Courseworks

Are Romeo and Juliet responsible for their own demise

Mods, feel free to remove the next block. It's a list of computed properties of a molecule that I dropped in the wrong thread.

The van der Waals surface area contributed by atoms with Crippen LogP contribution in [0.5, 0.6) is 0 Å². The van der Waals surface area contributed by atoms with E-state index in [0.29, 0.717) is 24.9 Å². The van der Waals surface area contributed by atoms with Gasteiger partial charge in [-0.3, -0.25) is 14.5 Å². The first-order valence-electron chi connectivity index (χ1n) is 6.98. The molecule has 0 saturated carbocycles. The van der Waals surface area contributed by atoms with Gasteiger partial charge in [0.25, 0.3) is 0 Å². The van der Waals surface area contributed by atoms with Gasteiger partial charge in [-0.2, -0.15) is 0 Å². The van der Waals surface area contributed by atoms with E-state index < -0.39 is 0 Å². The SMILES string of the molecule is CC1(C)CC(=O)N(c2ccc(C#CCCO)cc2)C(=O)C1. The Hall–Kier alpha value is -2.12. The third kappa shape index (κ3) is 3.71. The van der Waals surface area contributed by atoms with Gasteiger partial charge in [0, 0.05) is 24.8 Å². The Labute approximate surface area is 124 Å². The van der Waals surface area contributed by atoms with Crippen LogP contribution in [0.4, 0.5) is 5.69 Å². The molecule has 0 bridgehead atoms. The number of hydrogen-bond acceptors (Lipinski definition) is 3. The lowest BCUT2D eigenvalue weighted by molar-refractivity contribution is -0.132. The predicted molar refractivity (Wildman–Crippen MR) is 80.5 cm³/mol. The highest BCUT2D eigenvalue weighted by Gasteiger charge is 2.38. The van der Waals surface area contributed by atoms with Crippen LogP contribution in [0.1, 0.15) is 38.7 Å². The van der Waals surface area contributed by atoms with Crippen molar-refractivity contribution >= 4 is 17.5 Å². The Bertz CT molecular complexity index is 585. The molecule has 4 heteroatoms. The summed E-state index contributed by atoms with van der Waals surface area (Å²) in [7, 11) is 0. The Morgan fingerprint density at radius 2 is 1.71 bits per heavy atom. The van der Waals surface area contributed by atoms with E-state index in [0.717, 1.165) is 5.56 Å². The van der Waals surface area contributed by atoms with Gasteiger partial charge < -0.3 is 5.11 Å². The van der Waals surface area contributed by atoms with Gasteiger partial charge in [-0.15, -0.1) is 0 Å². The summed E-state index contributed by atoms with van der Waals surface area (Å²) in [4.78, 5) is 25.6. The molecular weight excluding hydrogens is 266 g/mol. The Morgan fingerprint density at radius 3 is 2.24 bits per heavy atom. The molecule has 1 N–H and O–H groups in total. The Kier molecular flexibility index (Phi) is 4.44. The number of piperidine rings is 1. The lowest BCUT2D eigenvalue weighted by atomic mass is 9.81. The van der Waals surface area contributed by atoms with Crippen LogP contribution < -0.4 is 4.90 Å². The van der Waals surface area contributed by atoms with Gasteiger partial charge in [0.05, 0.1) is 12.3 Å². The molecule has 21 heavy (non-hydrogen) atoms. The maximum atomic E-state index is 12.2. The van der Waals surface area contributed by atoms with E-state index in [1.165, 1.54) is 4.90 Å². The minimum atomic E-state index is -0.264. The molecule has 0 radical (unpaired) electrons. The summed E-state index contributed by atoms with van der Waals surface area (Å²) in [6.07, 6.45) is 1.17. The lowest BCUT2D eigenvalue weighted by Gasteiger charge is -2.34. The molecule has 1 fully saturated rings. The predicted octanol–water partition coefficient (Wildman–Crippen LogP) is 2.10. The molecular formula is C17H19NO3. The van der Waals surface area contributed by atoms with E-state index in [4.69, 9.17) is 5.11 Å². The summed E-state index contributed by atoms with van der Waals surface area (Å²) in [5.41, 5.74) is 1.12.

William Shakespeare, regarded widely as the greatest author in history is the man behind the famous love tragedy ‘Romeo and Juliet’, which is widely represented as an ideal for young lovers. It is one of his greatest works during his prime. Written in the 16th century, the story contains the sheer power of love, fate, time, society, and family conflicts. Two passionate lovers from opposing families try to achieve the impossible by striving to unite amongst the harsh surroundings.However, they fail so miserably that they end up killing themselves but leaving a deep mark on both families so as to unite them. In this essay, I will consider the variety of reasons why the two ‘star-crossed lovers’ Romeo and Juliet died. For one to judge how responsible the two are or the role of parents and parent substitutes are in this tragedy, other important characters and issues must also be taken into account. I will divide this essay into three main parts: Romeo, Juliet and fate (and the ones they were not responsible for) because these three were equally responsible for the catastrophic disaster.First, I shall analyse Romeo. He is definitely responsible for his own demise and in fact several others. He is as guilty as a thief. Nevertheless, there is pure evidence of his gentleness and kind heart for e.g. he fulfils Paris’ wish by placing his corpse adjacent to Juliet’s even though Juliet is his wife. It is evident that he does not intend to commence any brawls between the Capulet directly for e.g. he constantly wards off the challenge from Tybalt. The first impression we get of Romeo is the depressed type due to a harsh rejection from Rosaline. However, the thing I found quite intriguing was that it could have easily been this: Romeo’s solitariness that plays a key part in the huge tragedy. Since Benvolio, his kin and a good friend sympathises him very much he insists upon ceasing his emotion.The first slip-up of Romeo is by gate crashing the Capulet’s ball even though he knows that it is a gormless thing to do and others might misinterpret his actions. Yet Romeo constantly show signs of concern; “We mean well in going with mask; But ’tis not wit to go.” I believe Romeo should have been more uncompromising on not attending the ball but this may have been because he did want to go as Rosaline was invited too, though it does not mention anything about this.Romeo also has a presentiment that the aftermath of their actions will be atrocious. He says to Benvolio, “I fear, too early; for my mind misgives/ some consequence, yet hanging in the stars.” These lines also propose that the events of that night are destined to happen as suggested by the stars. This links to the prologue at the beginning of the play when Romeo and Juliet are referred as ‘star-crossed lovers’ which concludes that their destiny is written in the stars, and they do not have any control over it.A great turn of event happens during the ball. According to Benvolio’s desires of Romeo, Romeo spots a form of beauty beyond that of Rosaline. We also start seeing Romeo’s true nature as initially he is in love with Rosaline and is really depressed over their relationship. But it is not long before we discover the idea of being a lover appeals to him when he quickly forgets about Rosaline as he sets eyes on Juliet for the first time; “Did my heart love till now? Forswear it sight, For I ne’er saw a true beauty till this night.” He is stunned by Juliet’s beauty and comments on it by using colour comparisons, a white dove that stands out among the black crows; “So shows a snowy dove trooping with crows,As yonder lady o’er her fellows shows.” Shakespeare dehumanises Juliet to a ‘dove’ so as to relate to her harmless peace nature since doves are harmless birds, ideally a sign of peace and so it is a mere contrast to the crows which are usually a reference to evil. Because there is a mutual bond between Romeo and Juliet, I believe Romeo still has done nothing wrong. It is only when Romeo perceives Juliet’s true identity via her wet nurse, “Is she a Capulet? O dear account, My life is my foe’s debt.”, that he really starts to fit in the responsible perpetrator category. I believe this misfortune (finding out that Juliet is an enemy) affects him mentally and pulls out his impulsive nature.On his way home Romeo’s impulsiveness starts to take actions when he realises that he is so much in love with Juliet that he must somehow go back and try to find her; “Can I go forward when my heart is here? Turn back, dull earth, and find thy centre out.” It might also be because he thinks she is dismayed by his identity and so he wants to find out. I believe he is so in love with her despite meeting her for the first time because his former love was a big failure; hence, he wants this one to work for he does not want to go through fire and water like in the last one. He decides to sneak in Juliet’s balcony. He luckily ends up at his desired place, meets Juliet and he swears undying love and devotion.He tells her that he will change his name if it displeases her, “Call me but love and I’ll be new baptised/ Henceforth I never will be Romeo.” He also says that his name is hateful to him because it makes him Juliet’s enemy, “My name, dear saint, is hateful to myself. Because it is an enemy to thee.” He further says that he would abandon the name if he had written it; “Had I written, I would tear the word”. The word ‘tear’ is used for personification (on ‘word’) to allow us to envision how Romeo will actually go about in accomplishing it as it is much easier to imagine a thing being torn apart. Romeo asserts Juliet that love enabled him to infiltrate into her balcony; “With love’s light wings did I o’erperch/ these walls” possibly to convince her that his action was solely due to love even though it is the first time they have met.’Love’ is personified to give a vivid picture. Romeo further ensures Juliet by preparing to risk death at the hands of Juliet’s kinsmen in order to see her though Juliet warns him that the place is, “death considering who thou art. If any of my kinsmen find thee here.” He replies that he would rather be killed by Juliet’s relations that postpone death which he will suffer without her love; “My life were better ended by their hate, Than death prorogued, wanting of thy love.” He stresses that he is prepared to defy Juliet’s family, “thy kinsmen are not to stop me.” Romeo talks very confidently, which offers Juliet to have faith in him since she is only twelve. Romeo finally tells Juliet that he is prepared to overcome any obstacles with the intention of winning Juliet’s love.He uses a metaphor and says that if he were a ship’s pilot and Juliet was far away as the farthest sea, he would sail there in order to win her; “I am no pilot, yet wert thou as far/ As that far shore washed with the farthest sea, I should venture for such merchandise.” Note that Romeo is also trying to say that he will achieve an impossible since he is no pilot but will still somehow sail. Juliet is dehumanised into a ‘merchandise’ to emphasise her grand value (to Romeo). I think that overcoming of Romeo’s former love with a new one is shadowed up until now, thus the two exchange vows of love due to his desperate request. Additionally, I believe he begs her so that this new love is secured and in which he can fully commit himself to. I also think it is because he wants to erase Rosaline completely.This section is one of the most prominent one since the two are both asserted in one another’s love and both can now feel an affection and burn with passion towards one another to help them overcome any hindrance.Since they are both forbidden to have affection nor any intimate relation for each other due to their opposing families, I believe Romeo has thought about it and came to the conclusion that since they cannot hide their love for a long time, it is best to marry Juliet away and as a result he is very eager. He implores the Friar Lawrence to fulfil his destiny, “I pray, / That thou consent to marry us today” and sends word to Juliet via the nurse that they will get married that afternoon; “…she shall at Friar Lawrence’ cell/Be shrived and married”. Friar Lawrence’s response in Romeo’s abstract actions was astonished. Friar points out that only yesterday he was just as deeply in love with Rosaline and that his love for Rosaline was not true: “Rosaline, whom thou didst love so dear, So soon forsaken?”Romeo makes a vital mistake by killing his new cousin Tybalt and thus gets banished. This is the only real mistake Romeo contributes to from my point of view. It is quite reasonable to point out why Romeo does not fully explain to Tybalt on why he cannot fight him; “I do protest I never injured thee, But love thee better than canst devise.” He simply tells him that he loves him more than he can imagine, he does not tell him that they are now related for it would aggravate the situation. Mercutio (kinsman to the prince and Romeo’s friend) suddenly breaks out a fight with Tybalt. As Romeo intentionally tries to prevent the fight, Mercutio is killed by accident. Romeo seeks vengeance wherein he does not take into account of the consequence the Prince has set which he initially warned during the fight between Mercutio and Tybalt.Moreover, there is a little hint that he forgets about his promise to Juliet just before Romeo and Tybalt fight seeing that he states someone must fall in this battle to accompany Mercutio and that it can be himself, Tybalt or both; “Staying for thine to keep him company. Either thou or I, or both, must go with him.” A euphemism is used to convey that someone must die by substituting death to ‘company’ Mercutio and ‘go’ since Mercutio is already dead and so to accompany him, that certain person should also be dead. This also shows Romeo’s selfishness, as he had acknowledged the fact that Tybalt was a skilful swordsman so the chance of winning would be against all odds. He clearly does not think about the affect it will have on his wife if he had died. Romeo kills Tybalt not realizing that Mercutio’s death was a terrible contingency. This is a contrast to the Romeo we first see as, the gentle, kind-hearted one.Romeo does not wait for the Friar’s letter in Mantua, but decides to go straight to Juliet’s tomb when Balthasar (Romeo’s servant) informs him that she is dead; “Her body sleeps in Capel’s monument, And her immortal part with angels lives”. This is a euphemism, which I believe is used to communicate Juliet’s death to Romeo in a polite way. The word ‘sleep’ replaces death and the fact that since her soul is with the angels, she must be dead (in heaven). However, Romeo is determined not to give in to this; “Is it even so? Then I defy you, stars.” The stars in astrology determine future and it has ordained that Juliet shall die and hence be parted from Romeo.His eagerness to find out Juliet’s cause of death overcomes to the suggestion of why she did die, thus I believe he forgets to regard the dim actions he had performed (him killing Tybalt) that might have somehow contributed to the terrible demise. This also indicates he has little faith in Juliet but Romeo was in a sudden shock where he possibly could not have been thinking properly. In addition, he has no faith in the Friar, given that he ensured Romeo that, he shall write to him should anything happen but he does not even think about waiting and just acts independently.Along the way, Romeo buys a poison from an apothecary. Although it’s illegal he persuades the apothecary by giving him a high amount of money, “The world affords no law to make thee rich; Then be not poor, but break it, and take this.” He intends to use this poison in where Juliet lays dead, “Come, cordial and not poison, go with me/ To Juliet’s grave, for there must I use thee.” Ultimately, he commits suicide by drinking poison when it is confirmed to him that Juliet is dead. This is also a proof that it was true love seeing that Romeo does not commit suicide for Rosaline but just gets emotional. Therefore, his love for Juliet contrasts to that of Rosaline.Next, I will contend that Juliet is responsible for her own death. At first, we see Juliet as a very obedient twelve year old. She calls her mother in a very formal way ‘madam’ when Lady Capulet calls her and is very courteous to her in conversations. An example is when Lady Capulet asks her if she can love Paris and she replies, “I’ll look to like, if looking liking move, But no more deep will I endart mine eye/ Than your consent gives strength to make it fly.” She basically means that she looks forward to liking Paris, if looking at him can lead her to like him but she will not get more involved (with him) than her mother approves of.The letter ‘l’ is repeated to draw attention to the specific words ‘look’, ‘like’, ‘looking’ and ‘liking’ (alliteration). Nevertheless, all of this respect and agreement of conduct according to her mother’s wishes changes in a flash after meeting Romeo in the ball. She decides to play along with Romeo’s flirt of saint and sins which gave a clear indication to him that she was as much as interested in him as he was in her and so he continues; “…And palm to palm is holy palmers’ kiss.” What’s more, she has physical contact with him from the time when the two kiss, which elevates their affection for each other. Juliet should have prevented all of this but she chooses not to and thus edges a step closer to her own demise. She does not contemplate through all the repercussions of her actions.Similar to Romeo, Juliet still allows herself to fall in love with Romeo despite the fact that he is a foe, “My only love sprung from my only hate, Too early seen unknown, and unknown too late!” She means that when she saw Romeo and fell in love with him, she had no idea who he was. Now that she knows who he is, it is too late for her to change her feelings. Shakespeare repeats the word ‘only’, ‘too’ and ‘known’ to emphasize their importance, as Romeo is her only love (first love) which came from her only enemy (the Montague). The word ‘too’ and ‘known’ is repeated to notify the delay in acknowledgement. ‘Love’ and ‘Hate’ are both personified to give a vivid picture. The statement also suggests that it is partly not her fault since it was a Capulet’s ball and she would have never thought a Montague would also be present, therefore she would be inclined to think that she was engaging with a man that would have been approved by her family. It can be argued at the same time, as Juliet was only to look at Paris according to her mother.On the balcony, she admits to herself that she is in love with Romeo and says if he will swear to be her love she will stop being a Capulet; “be but sworn my love and I’ll no longer be a Capulet.” She has no notice of Romeo’s presence, therefore she further comments that it would not change anything even if Romeo was called someone else for he would still be the same person; “‘Tis but thy name that is my enemy. Thou art thyself, though not a Montague.” This clarifies the hidden Romeo that she is not dismayed by any chance, hence he is permitted to disclose himself and fire back his love towards her. She does however when Romeo reveals himself, signify that the exchange of statement of love tonight is too soon; “I have no joy of this contract tonight. It is too rash, too unadvised, too sudden; Too like the lightning, which doth cease to be”.The meaning haste is repeated frequently using its synonyms to highlight that it was indeed too quick and the word ‘too’ is repeated for further emphasis. In addition, a comparison (simile) of the rushed action is made to ‘lighting’ which is extremely fast, to make clear. Nonetheless, she agrees to take a vow of love with Romeo, “I gave thee mine before thou didst request it,” knowing that her parents would disapprove. She lived in a patriarchal society where the males were superior and children had no rights, but still she was willing to accept the consequences of disobeying her parents. She orders her Nurse to collect information about the marriage from Romeo. She secretly marries ignoring the fact that Paris has proposed.As Juliet has completely forgotten about Paris (because of Romeo), she struggles to give her parents a satisfactory answer to why she is rejecting Paris’ offer. She says, “He shall not make me there a joyful bride.” She tries to convey her denial by cleverly using Romeo whom she knows her mother would disapprove of because he killed Tybalt and the fact that he is a Montague; “I will not marry yet, and when I do, I swear/ It shall be Romeo,whom you know I hate, Rather than Paris.” This can also be a pun used by Shakespeare to give a serious point from Juliet’s perspective since she does want to marry Romeo whereas her mother thinks she is embodying him to put across her rejection. Juliet’s constant rejection incurs her parents’ wrath and punishment. Capulet threatens to disown her if she does not marry Paris; “I tell thee what, get thee to church a Thursday, Or never after look me in the face.”Juliet’s self-pity receives no comfort from her mother or her nurse therefore she is perplexed. Besides, she is only twelve so she seeks advice from the Friar. She complains to him that she would rather die, or be buried alive in the shroud of a dead man than marry Paris, “O bid me leap, rather than marry Paris, From off the battlements of any tower.” She also s points out that if there is no solution to her desperate situation, then she will kill herself: “Twixt my extremes and me this bloody knife/ Shall play the umpire,/Be not so long to speak; I long to die,If what thou speak’st speak not of remedy.” Friar sympathises her and gives her a sleeping potion, they make a foolish plan hence she should have informed Romeo right away rather then the day the plan was to take place.Juliet kills herself in the tomb as she feels she has no choice. She drinks the poison given by Friar and says it is for Romeo, “Romeo, Romeo, Romeo! Here’s drink – I drink to thee.” She hesitates when she suddenly realises that the plan has failed miserably and Romeo has killed himself. She refuses Friar Lawrence’s offer of help by hiding her in a nunnery, “I’ll dispose of thee/ Among a sisterhood of holy nuns.” As a result, it can definitely be said that Juliet is responsible for her own demise.Lastly, I will examine fate, which from my point of view see it as the main contributor to the deaths of Romeo and Juliet, and in some ways, it is. However, the way the other characters act could also have helped bring the ‘star crossed lovers’ lives to an end.There would be no vicar to marry the lovers if Friar Lawrence had not accepted Romeo’s desperate request. Being a father, he is close to God and whilst acquiring a high wit of morality he should have been able to make a wiser decision regardless of the close relationship with Romeo. Judging by Romeo’s past relationship with Rosaline, wherein he was agonised, and Juliet being a Capulet (an enemy to Romeo) he should have been able to give advice to Romeo and tried to ward him off from Juliet. Nevertheless, I think the Friar is convinced when Romeo tells him that this love with Juliet is different to his former one given that there is a mutual bond between them, “I pray thee chide me not; her love now/ Doth grace for grace, and love for love allow.” whereas with Rosaline, it was only he who felt something, “The other did not so.” (This line is subsequent to the previous quote I mentioned)The Friar acts as Romeo’s surrogate father, hence he possibly thinks Romeo can now finally be content from this new mutual love he has found. Besides, he presumes that it would reunite the two adversary families without thinking about the consequences, “For this alliance may so happy prove, To turn your households’ rancour to pure love.” I believe this is where the Friar slips up seeing that there is really no possible chance that the two families are to reunite on the basis of love. In fact, Romeo and Juliet both had a surrogate parent, thus their feelings would have not any impact on their parents, moreover a corporation between the two families. The other flaw from the Friar is his plan to use the sleeping potion so that Juliet could run off with Romeo while the grieving Capulets believed she was dead.The Friar’s plan proposes the reader that it is all going to work out at the end because he is a sage. Analysing from the earlier plan and the tight situation the two were in, they should have just given up rather than make a foolish plan. It is possible to argue that all the Friars actions were carried out with good intentions. At the end, the Friar leaves Juliet to die on her own when he hears the night watchmen ascending the tomb, “Come, go good Juliet, I dare no longer stay.” He does not give any sign of concern for Juliet. He simply cares about himself and his reputation, thus does no want to be involved in the incident where Romeo and Paris are both dead.The nurse also to a certain extent contributes to the death of the star-crossed lovers. The nurse nurtures Juliet from her adolescence because at that time, it was a tradition for rich wives to let wet nurse raise their infants. We can see the Nurse’s tender to Juliet as she tries to defend her from her furious parents (she risks the chance of being sacked), “God in heaven bless her. You are to blame my lord to rate her so.” and she warns Romeo about treating Juliet properly, “But first let me tell ye, if ye should lead her in a fool’s paradise…” seeing that his friend Mercutio mocks her. In spite of this great fond and considering the nurse as her surrogate parent, Juliet feels she can be confided in her. Yet, all of that faith collapses when the Nurse when needed the most to comfort Juliet’s piteous state, directs her to marry Paris, “I think it best you married with the County.O he’s lovely gentleman…/Your first is dead, or’t were as good he were,” as a result Juliet runs off to Friar Lawrence for advice. Hence, she makes an absurd plan with Friar Lawrence. I believe that the nurse advises her to marry Paris since she was blamed bitterly by Capulet for Juliet’s ingratitude, “And why, my lady wisdom? Hold your tongue. Good prudence, smatter with our gossips, go.” and so she wants to save her reputation. She claims Romeo to be dead to persuade Juliet. Further reason was that the Nurse takes no actions when discovering Juliet is in love with an enemy, she acts as a messenger and drops a ladder, allowing Romeo to spend a night with Juliet. But it can be argued as she was her nurse and was probably just trying to make Juliet content by fulfilling her wishes.Tybalt nephew to Lady Capulet should also be added to the list of people responsible for the death of Romeo and Juliet. Though he only committed one error, it was more than enough. Shakespeare presents Tybalt as a very stubborn man with a strong hatred heart against the Montagues. He more than any one else in the story keeps hatred alive between the two families because of his violence and to some extent he can be though of as the villain of the story.In the Capulet ball, he cannot endure Romeo’s presence. He is desperate to attack him but surprisingly Lord Capulet prevents him from doing so, “He shall be endured, What Goodman boy, I say he shall; Go to,” which intensifies the situation. Also from the fact that Capulet compliments Romeo. Tybalt as expected has clearly misinterpreted Romeo’s attendance (he thinks Romeo has attended to the ball to make fun of the Capulets) and sends a letter to Romeo challenging him to a fight.Romeo insists as the Prince has set a death penalty to who ever starts a commotion. Tybalt insults Romeo in an attempt to provoke a fight, “Boy, this shall not excuse the injuries, That thou hast done me, therefore turn and draw,” but Romeo still responds calmly and will not take up the challenge. Mercutio is also there at that scene. As he is very close with Romeo, he decides to step up for him. Mercutio’s bravery leads to a fight with Tybalt, which leads to the death of both of them. These events also conduct to Romeo’s banishment. It can be argued that Mercutio was also responsible for Romeo’s expulsion. It is true that he initiated the fight between Tybalt but he did not intend to fight as he thought Tybalt would back down.Rosaline, Benvolio and Paris the less obvious characters can also be said to be responsible for the tragic end when analysing sparingly. It is because of Romeo’s depression over Rosaline that urges Benvolio’s sympathising sense and so Benvolio wants to take action to soothe him. He constantly recommends Romeo to forget about Rosaline and look at other girls, “By giving liberty unto thine eyes. Examine other beauties.” He goes as far as setting this as a challenge to find Romeo another love, “I’ll pay that doctrine, or else die in debt.”As Rosaline’s name also appears in the invitation of the Capulet’s ball, Benvolio sees a chance and so persuades Romeo to attend the party to compare her beauty with other ladies, “At this same ancient feast of Capulet’s/ Sups the fair Rosaline whom thou so lov’st, With all the admired beauties of Verona…” Regardless of Romeo’s premonition and concerns, Benvolio insists on going to the ball. As a result, Romeo falls in love with Juliet which is the very start of their tragic death. His love for Rosaline is a contrast to his love for Juliet. Paris can be considered as a hindrance to Romeo and Juliet’s marriage.His constant proposal to Juliet incurs the clash with her parents which leads to the nurse’s treachery on Juliet (when she advices her to marry Paris rather than Romeo), and the dull plan of hers with the Friar. Paris’ love contrast between Juliet’s love for Romeo. She speaks with a bitter tone to Paris and uses a personification to give a vivid understanding, “The tears have got small victory by that, For it was bad enough before their spite.” Whereas with Romeo, she uses soft passionate words in a comforting tone, “My bounty is as boundless as the sea, My love as deep; the more I give to thee/ The more I have, for both are infinite.”The period played a vital role too. It was set in a time when patriarchal society still existed. Therefore, we can clearly see the relationship is very distant between the two lovebird and their parents. At the start, Romeo is in a confused state because of love. His father fails to realize this, “I neither know it, nor can learn of him,” when Benvolio asks him what is worrying Romeo.These lines also suggest that he is not accustomed of Romeo’s behaviour. However, Romeo confronts the Friar about his infatuation. Simultaneously Juliet is also very formal with her parents. When Lady Capulet calls her, she replies very formally, “Madam, I am here. What is your will?” But as Juliet changes so does their parents. When she refuses Paris’ offer, their parents seem to be full of anger and rage. Her father does seem to be genuinely concerned to arrange a good match for her: “Day, night, hour, tide, time, work, play. Alone, in company, still my care hath been.To have her matched.” These lines explains his overwhelming concern, whether at work or rest has been to arrange a suitable marriage for Juliet. Although he cannot understand why she is so ungrateful, “Doth she not count her blessed, Unworthy as she is, that we have wrought/ So worthy a gentleman to be her bride? Though, it is unsurprising that Juliet does not confess her secret marriage to them as Capulet threatens her with violence, “My fingers itch.” He warns Juliet that he will disown her if she does not obey him, “Get thee to church a Thursday, Or never after look me in the face.” He regards Juliet as a possession that he can distribute as he sees fit: “And you be mine, I’ll gie you to my friend; And you be not, hang, beg, starve, die in the streets, For by soul, I’ll ne’er acknowledge thee,”.These lines also tell us that Capulet would rather see Juliet dead or starving than have her disobey his commandment to marry Paris. I believe Capulet acts like this because he does not want to disappoint Paris who is a kinsman to the Prince. In addition, by marrying his daughter with Paris, he can increase his status possibly to be more powerful than the Montague, his archenemy. I think his threats contribute to the tragic since it causes a great dilemma for Juliet, whether to be loyal to family or love. She probably feels as though Capulet meant the entire disowning bit and so she prioritises Romeo. This reason I have picked because Romeo and Juliet might have consulted their parents in which they would have to some extent allowed this unusual love if their bonding was closer.Instead, they have to have a substitute parents, Romeo tells Friar Lawrence and Juliet tells her nurse. At the end, there is a contrast to Capulet’s feelings towards Juliet when she is found dead in her room, “alack my child is dead, And with my child my joys are buried.” However, this overwhelming sorrow might be from the fact that he will have disappointed Paris and the word ‘joy’ (which is personified to give a vivid image) suggests that he can no longer be able enjoy the fact that he will be more superior than the Montague if Juliet had successfully married Paris.At the beginning of the play, we are clearly informed about the feud that subsists between the Capulets and the Montagues: “from ancient grudge, break to new mutiny.” Romeo and Juliet are therefore required to hide their passionate love for each other from their families because the consequences would possibly as fatal as abandoning the two should their parents find out. I believe if Romeo and Juliet had not had to obscure their love then there would not have been a tragedy. They would not have needed to take any of the desperate measures they adopt. The feud leads to several key events that facilitate in their tragic death, such as the death of Mercutio and Tybalt; these crises lead to Romeo being banished, which aggravates the situation even more.There were chains of misfortunes occuring on in this tragic play; this doubtlessly contributed to the calamity. Romeo, out of nowhere, meets Peter, who happens to be illiterate seeking help in reading the names of the people in the invitation, “Perhaps you have learned it without book. But I, pray can you read anything you see?” Hence, Romeo hears about the Capulet party. It could be argued that this bad luck initiates the tragic death of Romeo and Juliet because they would have never bumped into each other if Romeo had not gatecrashed the party. After the party, Romeo decides to sneak in the Capulet mansion.He could of ended up anywhere other than Juliet’s balcony. There they share their feelings. During Mercutio and Tybalt’s conflict, Romeo barges in and Mercutio is stabbed, “…why the devil came you, between us? I was hurt under your arm.” Romeo seeks revenge on Tybalt. Just when Friar Lawrence and Juliet’s deceiving plan is about to fool everyone, there is a major setback. Balthasar happens to pop up at Juliet’s feigned funeral. He without doubt reports this incident to his master. After hearing this shocking news, Romeo feels he has a Hobson’s choice so he commits suicide.Now all the facts have been taken into consideration, I will give my conclusions. I strongly believe that fate overall is the foremost cause of the heartbreaking story. The ball is one of the most important factors in supporting the fate assumption. Romeo discovers about it from sheer coincidence through Peter, as he is illiterate. This supplies the encounter of Romeo with Juliet. In any case, either Romeo or Juliet would not have fallen in love with each other if they had perceived the other’s identity in advance.Therefore, the delay in this acknowledgement is absolutely down to fate. Simultaneously there is an ancient grudge within the two households and as a result, the lovebirds cannot avoid this. In addition, Romeo ending up in Juliet’s balcony, his eviction and the setback in the advent of the letter, which contained Juliet’s cunning plan, are all part of fate. There was nothing they could have done for fate to be prevented.